Ann Arbor man looks to wage Independent campaign for governor of Michigan
Ann Arbor resident Robin Sanders publicly announced on Thursday his intention to run as an Independent candidate for governor of Michigan in 2014.
The 58-year-old state corrections officer's declaration comes just two days after former Democratic congressman Mark Schauer of Battle Creek announced he'll be challenging Republican Gov. Rick Snyder, who will be seeking a second four-year term in 2014.
"I'm going to give it a shot," he said. "I'm looking for interest at this time. Right now I'm a one-man campaign and doing my research for how to conduct a campaign."
Sanders said announcing his intentions to run, combined with the launch of a campaign website, is "the poor man's way" of polling the entire state.
Although he said doesn't have a great deal of money and he's relatively unknown to the general public, it's his hope voters will consider his qualifications.
"I have a much broader real-world experience," he said, comparing himself to Schauer and Snyder. "I think I stand out if you do a side-by-side comparison of us."
Sanders has lived in Ann Arbor for 14 years, and before that in Ypsilanti for six years. He has spent nearly 20 years as a state corrections officer at four different facilities and is in the process of retiring from the Woodland Center Correctional Facility in Whitmore Lake.
He touts his background as the financial secretary for the Knights of Columbus Council in Ann Arbor, and 20 years of service in the U.S. Navy, including combat tours in Vietnam and Desert Storm.
Raised in Romulus, he attended Washtenaw Community College, majoring in correctional science, and is attending the college now in pursuit of a certificate in computer systems technology.
His wife Pamela is a Michigan Department of Corrections dietician. He has three sons, a step-son who is autistic and a step-daughter, as well as three grandchildren.
He notes he also has a mentally impaired brother and has become keenly aware of the special needs for impaired adults and children.
Sanders said he hasn't begun trying to collect the 30,000 signatures he'd need by next summer to get on the ballot. He's first seeing if there's any interest in his campaign.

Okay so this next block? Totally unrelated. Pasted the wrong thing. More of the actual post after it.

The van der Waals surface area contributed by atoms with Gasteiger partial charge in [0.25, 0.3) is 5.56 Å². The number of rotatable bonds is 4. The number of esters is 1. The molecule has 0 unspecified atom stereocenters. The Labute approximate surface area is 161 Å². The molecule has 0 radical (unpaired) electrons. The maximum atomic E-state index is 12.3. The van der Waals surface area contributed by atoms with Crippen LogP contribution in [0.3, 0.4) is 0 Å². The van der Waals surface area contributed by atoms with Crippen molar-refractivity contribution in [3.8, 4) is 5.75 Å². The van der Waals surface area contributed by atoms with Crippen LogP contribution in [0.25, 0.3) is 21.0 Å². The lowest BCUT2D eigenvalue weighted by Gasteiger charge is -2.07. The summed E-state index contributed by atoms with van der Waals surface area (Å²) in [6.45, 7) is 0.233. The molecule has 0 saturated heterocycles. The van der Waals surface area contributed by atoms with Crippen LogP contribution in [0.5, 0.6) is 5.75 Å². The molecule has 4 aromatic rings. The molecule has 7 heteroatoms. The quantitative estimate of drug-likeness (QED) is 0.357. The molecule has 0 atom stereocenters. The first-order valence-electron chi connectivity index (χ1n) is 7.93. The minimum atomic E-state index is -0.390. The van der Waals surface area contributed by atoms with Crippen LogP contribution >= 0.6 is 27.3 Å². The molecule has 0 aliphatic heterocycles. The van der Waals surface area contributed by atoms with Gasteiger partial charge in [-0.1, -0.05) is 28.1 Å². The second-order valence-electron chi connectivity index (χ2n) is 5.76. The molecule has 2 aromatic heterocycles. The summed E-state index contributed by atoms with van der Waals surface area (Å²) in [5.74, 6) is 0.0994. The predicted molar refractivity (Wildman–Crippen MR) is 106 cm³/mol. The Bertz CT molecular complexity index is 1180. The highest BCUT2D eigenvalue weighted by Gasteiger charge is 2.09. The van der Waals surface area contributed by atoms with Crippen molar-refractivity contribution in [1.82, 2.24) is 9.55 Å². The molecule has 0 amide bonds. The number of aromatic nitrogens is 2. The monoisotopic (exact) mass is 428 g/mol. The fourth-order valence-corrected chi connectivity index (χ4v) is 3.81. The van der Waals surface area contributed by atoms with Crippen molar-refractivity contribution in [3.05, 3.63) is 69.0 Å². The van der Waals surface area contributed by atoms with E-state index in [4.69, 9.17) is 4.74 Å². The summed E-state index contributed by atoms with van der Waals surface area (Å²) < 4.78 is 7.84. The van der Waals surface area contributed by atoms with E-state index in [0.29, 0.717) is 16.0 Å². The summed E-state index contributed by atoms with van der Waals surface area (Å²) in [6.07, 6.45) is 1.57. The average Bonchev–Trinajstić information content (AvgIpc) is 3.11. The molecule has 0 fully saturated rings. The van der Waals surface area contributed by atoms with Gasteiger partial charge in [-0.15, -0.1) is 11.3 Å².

"The main thing I am concerned about is gathering that grassroots support," he said. "They're going to have unlimited resources. I'm just a middle-class guy. I'm struggling just like a lot of other middle-class families are in this economy. I'm asking for other people to pitch in with me."
Sanders said he'd be willing to put about $10,000 of his own money into waging a gubernatorial campaign if there's sufficient interest and support from the public. He said that's something he couldn't have pictured himself doing a few short years ago.
"If you would have told me just a few years ago that I should run for office, I would have suggested you talk to your doctor about changing your meds," he said.
If elected, Sanders said he would do what needs to be done as governor "in a totally unbiased manner for all citizens, regardless of political, social, religious or economic viewpoints."
His website is light on positions on issues at the moment, but he said he's noticed a lack of concern for public safety in Lansing and he'd be a strong advocate for public safety. He said he sees both good and bad in both major political parties.
Ryan J. Stanton covers government and politics for AnnArbor.com. Reach him at firstname.lastname@example.org or 734-623-2529. You also can follow him on Twitter or subscribe to AnnArbor.com's email newsletters.